Is oil ready for a rebound?
Oil prices may be set to pick up, but prepare for a bumpy ride.
Crude oil prices have fallen dramatically from their peak of over US$120 a barrel just a few years ago to the mid US$30s a barrel just recently. In 2015, crude oil ranged from US$35 to US$84 a barrel. The volatility will certainly continue, but will prices begin trending higher in 2016? Some commentators believe there are signs that oil may begin to recover some of its momentum in the second half of 2016, but it will be a rollercoaster in the meantime.
Andy Lipow, who is an industry expert with years of experience following the oil market and president of Lipow Associates, believes that crude oil prices will begin to improve and begin a slow ramp towards US$55 by January 2017. As Mr. Lipow notes, that path will be more volatile than people expect and the ride may be bumpy. There is plenty of bearish news including the U.S. having reached 480 million barrels in crude inventories and the likelihood that inventories will continue to climb. This increase in supply will have a negative impact on pricing. In addition to increasing inventories, OPEC met in November 2015 and did nothing to ease the over production that is currently in place. Iran’s increased production will soon begin to hit the market as sanctions are lifted, further adding to the oversupply. Unfortunately all of this adds up to an ugly first quarter of 2016 for the oil market, leading to the possibility of US$40 or less per barrel oil.
Oil production on the decline
Mr. Lipow does see some signs for optimism. The shrinking rig count is finally having an effect and onshore oil production in the U.S. is declining. The Energy Information Administration estimated that production dropped from 9.6 million barrels per day in May and June 2015, to 9.1 million barrels per day in October 2015. In addition to declining production, the major oil companies have seen terrible upstream earnings, which will result in increasing cuts to costs, investments and jobs.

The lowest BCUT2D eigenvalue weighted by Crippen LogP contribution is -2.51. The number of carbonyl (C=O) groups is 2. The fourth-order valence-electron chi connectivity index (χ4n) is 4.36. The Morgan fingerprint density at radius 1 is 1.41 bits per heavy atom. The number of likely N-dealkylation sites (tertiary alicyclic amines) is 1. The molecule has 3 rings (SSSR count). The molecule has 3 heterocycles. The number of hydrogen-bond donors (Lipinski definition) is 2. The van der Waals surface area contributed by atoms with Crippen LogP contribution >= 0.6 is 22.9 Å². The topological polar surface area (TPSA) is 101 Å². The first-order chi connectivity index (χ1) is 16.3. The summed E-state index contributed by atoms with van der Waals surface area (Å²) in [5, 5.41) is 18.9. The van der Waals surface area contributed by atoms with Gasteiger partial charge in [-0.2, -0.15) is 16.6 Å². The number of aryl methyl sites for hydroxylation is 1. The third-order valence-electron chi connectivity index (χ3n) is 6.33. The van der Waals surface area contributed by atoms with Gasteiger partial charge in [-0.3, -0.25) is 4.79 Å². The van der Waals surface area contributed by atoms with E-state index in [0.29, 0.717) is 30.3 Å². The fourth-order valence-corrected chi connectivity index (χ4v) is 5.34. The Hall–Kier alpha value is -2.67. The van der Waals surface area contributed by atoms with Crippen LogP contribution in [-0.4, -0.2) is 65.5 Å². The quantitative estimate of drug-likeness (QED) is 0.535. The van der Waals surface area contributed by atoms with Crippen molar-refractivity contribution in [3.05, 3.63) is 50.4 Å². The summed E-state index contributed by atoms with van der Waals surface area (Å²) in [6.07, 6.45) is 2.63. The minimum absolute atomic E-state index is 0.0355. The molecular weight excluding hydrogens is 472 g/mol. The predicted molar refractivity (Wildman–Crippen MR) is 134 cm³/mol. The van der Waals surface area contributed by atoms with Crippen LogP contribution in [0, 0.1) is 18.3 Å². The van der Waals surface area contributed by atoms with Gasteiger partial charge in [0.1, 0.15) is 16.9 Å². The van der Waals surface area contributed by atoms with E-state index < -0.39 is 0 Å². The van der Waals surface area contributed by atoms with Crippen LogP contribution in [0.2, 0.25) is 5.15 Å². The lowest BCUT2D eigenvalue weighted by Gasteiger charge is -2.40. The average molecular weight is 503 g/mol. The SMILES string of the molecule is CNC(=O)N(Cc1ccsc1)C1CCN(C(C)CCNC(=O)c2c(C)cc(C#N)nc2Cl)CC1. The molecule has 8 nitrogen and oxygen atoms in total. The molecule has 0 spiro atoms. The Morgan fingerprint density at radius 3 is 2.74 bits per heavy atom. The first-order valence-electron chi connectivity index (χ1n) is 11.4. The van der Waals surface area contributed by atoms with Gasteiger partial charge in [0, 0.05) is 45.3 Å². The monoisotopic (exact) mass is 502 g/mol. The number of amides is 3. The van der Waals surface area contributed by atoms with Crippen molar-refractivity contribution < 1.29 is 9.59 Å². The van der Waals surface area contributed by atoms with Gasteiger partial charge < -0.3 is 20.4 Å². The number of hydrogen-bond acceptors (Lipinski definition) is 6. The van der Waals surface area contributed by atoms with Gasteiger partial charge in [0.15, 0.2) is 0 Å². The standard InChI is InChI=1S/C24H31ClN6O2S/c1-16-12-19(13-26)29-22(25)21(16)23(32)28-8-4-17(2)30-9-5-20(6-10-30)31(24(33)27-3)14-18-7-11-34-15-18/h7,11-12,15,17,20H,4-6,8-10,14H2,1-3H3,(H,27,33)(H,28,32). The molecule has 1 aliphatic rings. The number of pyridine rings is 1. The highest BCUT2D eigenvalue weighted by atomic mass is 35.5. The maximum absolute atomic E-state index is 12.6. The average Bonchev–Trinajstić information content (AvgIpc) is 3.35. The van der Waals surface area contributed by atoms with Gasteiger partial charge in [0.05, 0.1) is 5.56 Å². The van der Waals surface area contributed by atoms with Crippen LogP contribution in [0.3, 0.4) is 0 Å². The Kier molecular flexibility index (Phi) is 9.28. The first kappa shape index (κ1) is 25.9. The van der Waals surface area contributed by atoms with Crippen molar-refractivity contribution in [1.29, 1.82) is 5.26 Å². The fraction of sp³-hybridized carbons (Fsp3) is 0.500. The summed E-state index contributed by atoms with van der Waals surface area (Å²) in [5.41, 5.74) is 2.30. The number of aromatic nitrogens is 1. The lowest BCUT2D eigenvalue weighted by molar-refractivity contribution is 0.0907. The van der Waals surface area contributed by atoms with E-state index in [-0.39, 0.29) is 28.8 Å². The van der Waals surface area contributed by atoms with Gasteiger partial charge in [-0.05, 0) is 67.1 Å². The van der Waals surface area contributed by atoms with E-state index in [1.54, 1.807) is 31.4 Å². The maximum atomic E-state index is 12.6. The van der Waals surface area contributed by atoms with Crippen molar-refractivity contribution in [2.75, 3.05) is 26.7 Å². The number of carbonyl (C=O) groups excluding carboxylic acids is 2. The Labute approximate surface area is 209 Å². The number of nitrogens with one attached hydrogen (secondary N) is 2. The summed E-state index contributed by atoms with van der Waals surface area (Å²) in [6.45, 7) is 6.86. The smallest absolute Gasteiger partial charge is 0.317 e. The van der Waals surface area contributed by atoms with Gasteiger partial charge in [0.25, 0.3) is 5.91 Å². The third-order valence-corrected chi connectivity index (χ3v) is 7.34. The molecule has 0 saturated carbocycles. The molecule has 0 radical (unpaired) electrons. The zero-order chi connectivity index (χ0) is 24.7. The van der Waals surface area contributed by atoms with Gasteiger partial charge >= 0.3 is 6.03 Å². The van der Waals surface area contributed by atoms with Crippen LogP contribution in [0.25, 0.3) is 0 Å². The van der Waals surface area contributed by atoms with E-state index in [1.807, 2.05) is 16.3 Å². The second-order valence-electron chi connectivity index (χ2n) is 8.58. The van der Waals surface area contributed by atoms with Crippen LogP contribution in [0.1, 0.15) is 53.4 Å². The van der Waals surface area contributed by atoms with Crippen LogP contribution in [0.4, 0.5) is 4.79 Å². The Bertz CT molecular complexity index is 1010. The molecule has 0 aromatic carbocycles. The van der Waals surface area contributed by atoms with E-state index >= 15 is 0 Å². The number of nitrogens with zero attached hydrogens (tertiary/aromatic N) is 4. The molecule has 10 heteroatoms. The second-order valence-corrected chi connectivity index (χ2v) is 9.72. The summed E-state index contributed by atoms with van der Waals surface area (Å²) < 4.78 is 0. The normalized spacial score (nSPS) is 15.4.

Shell, for example, cancelled its big Arctic project and its Carmon Creek Canadian oil sands project, and has cut more than 6,500 jobs worldwide. Other oil and gas plays of similar high cost or heavy investment will be delayed or will be cancelled altogether. With oil companies cutting costs, the dividend cuts will follow, with the following companies having already cut their dividends or are expected to in the near future: Denbury Resources, Cheasapeake, Transcocean, ConocoPhillips, BP, and Occidental. All of this means that oil prices will need to rise to encourage additional production.
Furthermore, Mr. Lipow believes that there is very little geopolitical risk premium in the market at the moment. As violence continues in the Middle East, and Venezuela and Nigeria deplete their foreign reserves, there will be further upside to the oil market.
In October Abdalla Salem el-Badri, the Secretary General of OPEC, publicly said, “because investment in new or expansion projects has plummeted, supply will tighten and as supply falls, prices inevitably will rise.” El-Badri also said that global investment could be down to US$130bn for 2015 from its level of US$650bn in 2014.
In the short-term it seems likely that we will continue to be at the mercy of volatile swings in the oil market, but over the longer term, as production begins to fall, some believe market pricing will pick up towards the second half of 2016.
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